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Restoring the Doctor-Patient Relationship

With the Senate’s failure to repeal and replace Obamacare as promised, most of the outlook on healthcare reform in our country remains bleak. But a recent article in the Tennessean shows that even with the constricting pressure Obamacare is placing on Americans’ ability to access quality care, this cloud does have a silver lining.

As the article explores, more and more Tennesseans are finding alternatives to the traditional—and broken—healthcare model in the form of direct primary care. For those new to the term, DPC operates much like a gym membership for your healthcare. You pay an upfront fee every month, and you get greater access to your doctor. Fees can be as low as $30 a month, and in exchange, patients usually get quarterly doctor visits that last 30+ minutes each, as well as the ability to call, text, or email their doctor on demand. Tests, X-rays, and other services are usually offered at a discount when needed.

DPC is a great option for those unable to afford astronomical monthly insurance premiums with ever-growing deductibles. Patients find themselves with far greater access to care, and they can save money by purchasing a high-deductible, low-premium plan that kicks in if they have a catastrophic medical event.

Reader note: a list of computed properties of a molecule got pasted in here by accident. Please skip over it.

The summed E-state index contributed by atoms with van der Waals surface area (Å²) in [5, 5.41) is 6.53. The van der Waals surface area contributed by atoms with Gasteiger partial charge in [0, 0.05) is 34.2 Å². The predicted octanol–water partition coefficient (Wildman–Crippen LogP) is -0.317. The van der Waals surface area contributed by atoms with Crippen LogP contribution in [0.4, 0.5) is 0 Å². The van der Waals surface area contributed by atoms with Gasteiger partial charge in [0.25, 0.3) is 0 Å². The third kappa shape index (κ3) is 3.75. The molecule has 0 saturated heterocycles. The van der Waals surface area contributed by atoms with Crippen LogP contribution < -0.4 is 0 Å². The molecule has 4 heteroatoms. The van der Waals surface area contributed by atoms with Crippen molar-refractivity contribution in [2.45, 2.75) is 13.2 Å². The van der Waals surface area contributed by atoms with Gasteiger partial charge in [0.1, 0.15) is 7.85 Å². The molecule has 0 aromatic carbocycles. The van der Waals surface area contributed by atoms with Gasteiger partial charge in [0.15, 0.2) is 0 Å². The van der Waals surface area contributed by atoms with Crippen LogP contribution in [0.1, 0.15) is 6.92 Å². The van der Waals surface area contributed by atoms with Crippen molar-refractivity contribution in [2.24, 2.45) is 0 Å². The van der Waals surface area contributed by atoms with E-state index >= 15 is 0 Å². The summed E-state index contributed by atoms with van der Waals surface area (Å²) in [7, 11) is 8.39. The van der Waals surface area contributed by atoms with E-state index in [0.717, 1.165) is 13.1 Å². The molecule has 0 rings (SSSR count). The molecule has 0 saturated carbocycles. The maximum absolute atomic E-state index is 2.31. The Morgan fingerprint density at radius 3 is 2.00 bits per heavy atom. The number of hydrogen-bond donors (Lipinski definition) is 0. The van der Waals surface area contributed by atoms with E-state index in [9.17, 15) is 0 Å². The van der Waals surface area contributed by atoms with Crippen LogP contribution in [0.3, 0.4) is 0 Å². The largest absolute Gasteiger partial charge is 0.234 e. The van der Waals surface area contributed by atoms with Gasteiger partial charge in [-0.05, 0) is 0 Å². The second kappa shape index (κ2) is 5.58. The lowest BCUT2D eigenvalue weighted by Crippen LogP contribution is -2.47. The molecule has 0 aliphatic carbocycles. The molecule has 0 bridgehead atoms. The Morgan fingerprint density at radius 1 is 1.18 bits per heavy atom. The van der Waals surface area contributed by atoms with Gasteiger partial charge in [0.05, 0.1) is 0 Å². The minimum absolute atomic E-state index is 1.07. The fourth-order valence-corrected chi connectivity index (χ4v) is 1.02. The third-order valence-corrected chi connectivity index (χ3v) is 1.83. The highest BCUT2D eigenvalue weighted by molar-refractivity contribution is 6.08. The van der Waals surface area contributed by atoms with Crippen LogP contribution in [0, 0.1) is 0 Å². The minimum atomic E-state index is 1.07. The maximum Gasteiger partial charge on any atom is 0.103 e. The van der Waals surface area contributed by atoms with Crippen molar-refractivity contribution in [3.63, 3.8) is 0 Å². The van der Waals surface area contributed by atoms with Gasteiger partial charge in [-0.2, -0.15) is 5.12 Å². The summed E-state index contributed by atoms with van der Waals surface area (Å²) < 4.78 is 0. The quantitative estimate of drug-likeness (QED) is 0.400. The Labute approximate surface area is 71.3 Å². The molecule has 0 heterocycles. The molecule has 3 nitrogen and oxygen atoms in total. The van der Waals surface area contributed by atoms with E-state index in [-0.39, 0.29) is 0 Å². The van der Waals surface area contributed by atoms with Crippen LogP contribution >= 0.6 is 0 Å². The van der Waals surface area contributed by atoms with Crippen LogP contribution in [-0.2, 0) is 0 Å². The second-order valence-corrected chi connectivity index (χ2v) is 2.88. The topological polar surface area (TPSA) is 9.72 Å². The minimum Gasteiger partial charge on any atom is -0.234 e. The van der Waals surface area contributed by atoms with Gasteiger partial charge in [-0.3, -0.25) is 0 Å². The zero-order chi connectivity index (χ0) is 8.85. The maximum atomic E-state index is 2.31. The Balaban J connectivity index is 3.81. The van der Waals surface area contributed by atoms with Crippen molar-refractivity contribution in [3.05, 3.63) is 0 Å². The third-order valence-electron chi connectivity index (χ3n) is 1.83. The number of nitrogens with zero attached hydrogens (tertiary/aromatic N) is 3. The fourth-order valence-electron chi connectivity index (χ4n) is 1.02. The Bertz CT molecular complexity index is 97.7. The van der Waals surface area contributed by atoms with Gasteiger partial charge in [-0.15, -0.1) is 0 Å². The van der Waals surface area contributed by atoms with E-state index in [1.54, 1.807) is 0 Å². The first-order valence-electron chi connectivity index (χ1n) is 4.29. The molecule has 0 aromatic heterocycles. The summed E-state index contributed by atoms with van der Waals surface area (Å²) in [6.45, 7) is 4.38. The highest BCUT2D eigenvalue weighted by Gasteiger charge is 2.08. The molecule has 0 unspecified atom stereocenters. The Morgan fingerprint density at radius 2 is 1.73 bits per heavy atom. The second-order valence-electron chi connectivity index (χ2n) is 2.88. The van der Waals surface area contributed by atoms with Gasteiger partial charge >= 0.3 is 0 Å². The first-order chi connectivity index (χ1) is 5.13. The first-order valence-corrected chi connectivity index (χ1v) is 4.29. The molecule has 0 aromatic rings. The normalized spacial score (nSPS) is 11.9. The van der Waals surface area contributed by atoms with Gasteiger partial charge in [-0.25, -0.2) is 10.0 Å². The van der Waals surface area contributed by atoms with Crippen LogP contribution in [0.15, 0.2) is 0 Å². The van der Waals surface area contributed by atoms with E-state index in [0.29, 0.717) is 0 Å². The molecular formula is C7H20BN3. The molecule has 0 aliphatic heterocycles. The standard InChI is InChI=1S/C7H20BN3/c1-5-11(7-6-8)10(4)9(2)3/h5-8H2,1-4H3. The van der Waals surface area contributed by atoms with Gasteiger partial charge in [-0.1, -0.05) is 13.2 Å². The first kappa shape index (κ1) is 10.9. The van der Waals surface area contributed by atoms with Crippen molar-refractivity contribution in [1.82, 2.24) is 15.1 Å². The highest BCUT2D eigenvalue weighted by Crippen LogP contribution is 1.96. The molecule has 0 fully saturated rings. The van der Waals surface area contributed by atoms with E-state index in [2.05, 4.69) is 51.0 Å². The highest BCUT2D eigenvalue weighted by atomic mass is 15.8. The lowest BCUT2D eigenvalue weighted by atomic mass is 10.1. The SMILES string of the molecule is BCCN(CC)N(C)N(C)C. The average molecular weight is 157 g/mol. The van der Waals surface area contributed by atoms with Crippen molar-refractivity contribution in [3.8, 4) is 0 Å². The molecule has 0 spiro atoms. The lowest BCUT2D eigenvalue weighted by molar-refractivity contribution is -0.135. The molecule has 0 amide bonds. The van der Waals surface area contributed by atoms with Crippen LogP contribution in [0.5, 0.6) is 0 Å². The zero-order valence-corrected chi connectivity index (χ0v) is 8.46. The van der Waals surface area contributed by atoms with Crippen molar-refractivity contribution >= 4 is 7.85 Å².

Beacon, with the leadership of Sen. Kerry Roberts and Rep. Sabi Kumar, championed a law in 2016 that protects DPC agreements. The law prohibits insurance regulators from treating the model as a form of insurance, which would effectively end any motivation to move to DPC for either doctors or patients. It’s great to see that barely a year later, more and more Tennesseans are embracing this approach to meet their healthcare needs.

 if the watchman sees the sword coming and does not blow the trumpet, and the people are not warned, and the sword comes and takes any person from among them, he is taken away in his iniquity; but his blood I will require at the watchman’s hand.


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